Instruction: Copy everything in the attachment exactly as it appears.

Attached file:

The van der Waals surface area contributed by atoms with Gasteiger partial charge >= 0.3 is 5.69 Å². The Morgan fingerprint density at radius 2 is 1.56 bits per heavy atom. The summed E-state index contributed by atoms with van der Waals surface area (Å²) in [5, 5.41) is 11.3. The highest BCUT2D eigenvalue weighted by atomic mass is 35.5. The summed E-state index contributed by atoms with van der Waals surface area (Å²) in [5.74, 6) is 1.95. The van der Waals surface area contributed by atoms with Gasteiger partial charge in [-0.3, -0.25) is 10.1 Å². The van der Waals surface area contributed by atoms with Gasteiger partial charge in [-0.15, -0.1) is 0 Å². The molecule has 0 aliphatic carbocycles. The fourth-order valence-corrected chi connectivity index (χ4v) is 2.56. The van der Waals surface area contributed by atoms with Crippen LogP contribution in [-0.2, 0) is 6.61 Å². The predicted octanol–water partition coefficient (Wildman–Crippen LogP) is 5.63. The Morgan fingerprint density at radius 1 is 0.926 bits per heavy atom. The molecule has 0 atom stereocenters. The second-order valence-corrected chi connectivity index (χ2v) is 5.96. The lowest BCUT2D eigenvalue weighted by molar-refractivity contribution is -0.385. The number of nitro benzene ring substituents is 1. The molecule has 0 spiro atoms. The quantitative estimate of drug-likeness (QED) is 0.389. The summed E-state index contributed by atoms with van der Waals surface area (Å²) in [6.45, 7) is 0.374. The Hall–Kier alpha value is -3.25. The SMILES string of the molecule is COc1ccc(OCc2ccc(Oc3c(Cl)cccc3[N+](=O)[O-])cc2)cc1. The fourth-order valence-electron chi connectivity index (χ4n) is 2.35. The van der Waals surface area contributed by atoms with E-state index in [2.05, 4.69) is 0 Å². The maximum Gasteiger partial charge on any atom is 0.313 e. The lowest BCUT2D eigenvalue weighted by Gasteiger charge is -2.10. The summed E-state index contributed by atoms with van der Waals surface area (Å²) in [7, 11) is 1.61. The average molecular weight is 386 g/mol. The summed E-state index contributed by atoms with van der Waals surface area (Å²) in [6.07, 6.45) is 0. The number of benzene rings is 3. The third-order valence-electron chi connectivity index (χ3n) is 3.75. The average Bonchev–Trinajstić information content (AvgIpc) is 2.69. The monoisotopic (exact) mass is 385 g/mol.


The van der Waals surface area contributed by atoms with Gasteiger partial charge >= 0.3 is 5.69 Å². The Morgan fingerprint density at radius 2 is 1.56 bits per heavy atom. The summed E-state index contributed by atoms with van der Waals surface area (Å²) in [5, 5.41) is 11.3. The highest BCUT2D eigenvalue weighted by atomic mass is 35.5. The summed E-state index contributed by atoms with van der Waals surface area (Å²) in [5.74, 6) is 1.95. The van der Waals surface area contributed by atoms with Gasteiger partial charge in [-0.3, -0.25) is 10.1 Å². The van der Waals surface area contributed by atoms with Gasteiger partial charge in [-0.15, -0.1) is 0 Å². The molecule has 0 aliphatic carbocycles. The fourth-order valence-corrected chi connectivity index (χ4v) is 2.56. The van der Waals surface area contributed by atoms with Crippen LogP contribution in [-0.2, 0) is 6.61 Å². The predicted octanol–water partition coefficient (Wildman–Crippen LogP) is 5.63. The Morgan fingerprint density at radius 1 is 0.926 bits per heavy atom. The molecule has 0 atom stereocenters. The second-order valence-corrected chi connectivity index (χ2v) is 5.96. The lowest BCUT2D eigenvalue weighted by molar-refractivity contribution is -0.385. The number of nitro benzene ring substituents is 1. The molecule has 0 spiro atoms. The quantitative estimate of drug-likeness (QED) is 0.389. The summed E-state index contributed by atoms with van der Waals surface area (Å²) in [6.45, 7) is 0.374. The Hall–Kier alpha value is -3.25. The SMILES string of the molecule is COc1ccc(OCc2ccc(Oc3c(Cl)cccc3[N+](=O)[O-])cc2)cc1. The fourth-order valence-electron chi connectivity index (χ4n) is 2.35. The van der Waals surface area contributed by atoms with E-state index in [2.05, 4.69) is 0 Å². The maximum Gasteiger partial charge on any atom is 0.313 e. The lowest BCUT2D eigenvalue weighted by Gasteiger charge is -2.10. The summed E-state index contributed by atoms with van der Waals surface area (Å²) in [7, 11) is 1.61. The average molecular weight is 386 g/mol. The summed E-state index contributed by atoms with van der Waals surface area (Å²) in [6.07, 6.45) is 0. The number of benzene rings is 3. The third-order valence-electron chi connectivity index (χ3n) is 3.75. The average Bonchev–Trinajstić information content (AvgIpc) is 2.69. The monoisotopic (exact) mass is 385 g/mol.